The NACCB is launching a six-month initial accreditation phase at the end of May, based on its draft criteria. It hopes to involve up to ten certification bodies which will be encouraged to start working with up to four companies each. Mr Brockway says that when the final criteria are agreed by the DTI at the end of the year, all participants in the dry run will become accredited automatically, and the companies which they have certified will be awarded BS7750 immediately.

A shaky stepping-stone
Many companies see BS7750 as a convenient stepping-stone towards EMA certification, but are worried about the compatibility of the accreditation processes. The NACCB says that it will hold two separate registers, but expects that most certifiers will appear on both lists and that companies should be able to avoid problems by sticking with the same auditor.

A more fundamental worry is that the European Commission has not yet formally recognised BS7750 as consistent with EMA. The British standard has influenced national standards in France, Ireland and Spain, and is used in Denmark and the Netherlands as a de facto standard. However, Geoff Smith warns that "it is by no means clear that all Member States will wish to see BS7750 recognition". Germany is believed to be particularly concerned about the absence of performance criteria from the standard.A decision is expected by late summer.

A committee chaired by the Commission is due to meet in May to discuss guidelines for audit frequency. One of the main areas for debate is expected to be over verification requirements. Under the Commission's current thinking, verifiers would test the relevance of internal controls and audits and avoid judging a firm's assessment of environmentally significant effects and the adequacy of its commitments. But verifiers face something of a conundrum, as it appears that they are still expected somehow to take account of these factors when assessing the adequacy of the public statement. No independent verification of the numerical release data contained in a statement will be required.

Other issues over the implementation of the Regulation remain to be ironed out. A major concern in many companies is that, unlike financial audits, no rules for protection of confidentiality are in place. And some verification bodies question what will happen if they uncover non-conformance that requires corrective action. At present, there is nothing to stop a company from simply employing another verifier who may not notice the problem.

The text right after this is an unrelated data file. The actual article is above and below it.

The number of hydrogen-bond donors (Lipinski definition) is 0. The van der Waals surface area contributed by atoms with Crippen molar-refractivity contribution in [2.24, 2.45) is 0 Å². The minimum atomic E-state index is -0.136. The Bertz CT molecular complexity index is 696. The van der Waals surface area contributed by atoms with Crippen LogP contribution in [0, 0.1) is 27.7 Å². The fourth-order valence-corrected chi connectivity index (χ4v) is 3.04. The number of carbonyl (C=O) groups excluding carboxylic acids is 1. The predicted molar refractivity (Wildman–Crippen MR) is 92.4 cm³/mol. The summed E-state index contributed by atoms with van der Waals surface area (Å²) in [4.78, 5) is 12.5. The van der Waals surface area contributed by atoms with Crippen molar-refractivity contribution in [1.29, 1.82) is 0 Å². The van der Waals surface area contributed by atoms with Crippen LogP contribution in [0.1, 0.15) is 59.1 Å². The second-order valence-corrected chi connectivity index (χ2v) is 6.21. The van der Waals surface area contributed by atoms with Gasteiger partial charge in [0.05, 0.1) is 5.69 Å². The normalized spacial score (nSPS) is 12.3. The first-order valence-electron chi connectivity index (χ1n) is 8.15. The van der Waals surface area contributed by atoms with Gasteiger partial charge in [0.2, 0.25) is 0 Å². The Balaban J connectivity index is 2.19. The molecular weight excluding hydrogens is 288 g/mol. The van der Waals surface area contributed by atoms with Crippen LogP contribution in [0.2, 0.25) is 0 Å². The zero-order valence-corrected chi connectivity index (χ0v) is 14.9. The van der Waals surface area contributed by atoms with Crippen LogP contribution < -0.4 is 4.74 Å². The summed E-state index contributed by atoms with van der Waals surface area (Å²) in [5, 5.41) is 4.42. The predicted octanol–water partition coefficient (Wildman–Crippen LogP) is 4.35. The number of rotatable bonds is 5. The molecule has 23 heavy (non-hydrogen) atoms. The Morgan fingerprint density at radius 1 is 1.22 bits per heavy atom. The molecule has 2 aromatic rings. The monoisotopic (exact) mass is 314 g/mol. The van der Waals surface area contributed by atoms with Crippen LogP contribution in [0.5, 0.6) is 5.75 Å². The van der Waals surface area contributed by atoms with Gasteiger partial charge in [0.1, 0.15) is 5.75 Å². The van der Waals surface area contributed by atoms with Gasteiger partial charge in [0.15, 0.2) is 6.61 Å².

Liability looms large
But perhaps the biggest unresolved issue for both verifier and verified is that of liability. Auditors are concerned to do sufficient work to cover their professional indemnity insurance. Equally, the possibility that verification may expose a company to greater financial risk remains a murky area in the European arena. The issue is a hot potato in the USA, and is a major threat to efforts to secure an internationally recognised environmental management standard.

The momentum for an international standard has been building steadily for some years - with groups such as the CIA seeing an opportunity to combine environmental management with health and safety systems. Last summer, the International Standards Organization (ISO) established a technical group to develop an international standard, ISO 9001, which is due out by the end of 1995. However, Geoff Smith of the DTI describes this timetable as "heroic by ISO standards", and there are grave doubts that it will be met.

Foremost among the problems is the reluctance of the USA and Canada to adopt a specification standard which could imply an enhanced duty of care. There is a strong possibility that to meet these concerns, ISO may eventually opt for a guideline rather than a specification - and therefore fail to satisfy the legal requirements of the EMA Regulation.

The ISO technical committee meets in Australia in May to agree a draft document for publication in the summer. According to Mr Smith, at a preparatory meeting in Toronto the USA, "after initial hesitancy, accepted the 1994 version of BS7750 as a working text". However, he says, "the US is challenging every clause".

The European Commission needs agreement on a suitable standard fairly rapidly in order to implement the EMA Regulation in all Member States. If ISO fails to make sufficient progress by the autumn, it may have to fall back on the European standards organisation CEN to prepare an EC-wide standard at short notice.

In view of the uncertainties hanging over the arrangements for achieving certification and the compatibility of the various standards, firms can be forgiven for treading warily. Caution is even more understandable in light of the unresolved debate over the basic function and value of the standards. So far, this has been dominated not by potential end-users and environmental stakeholders - but by the standard-setters and others who stand to gain from the certification process.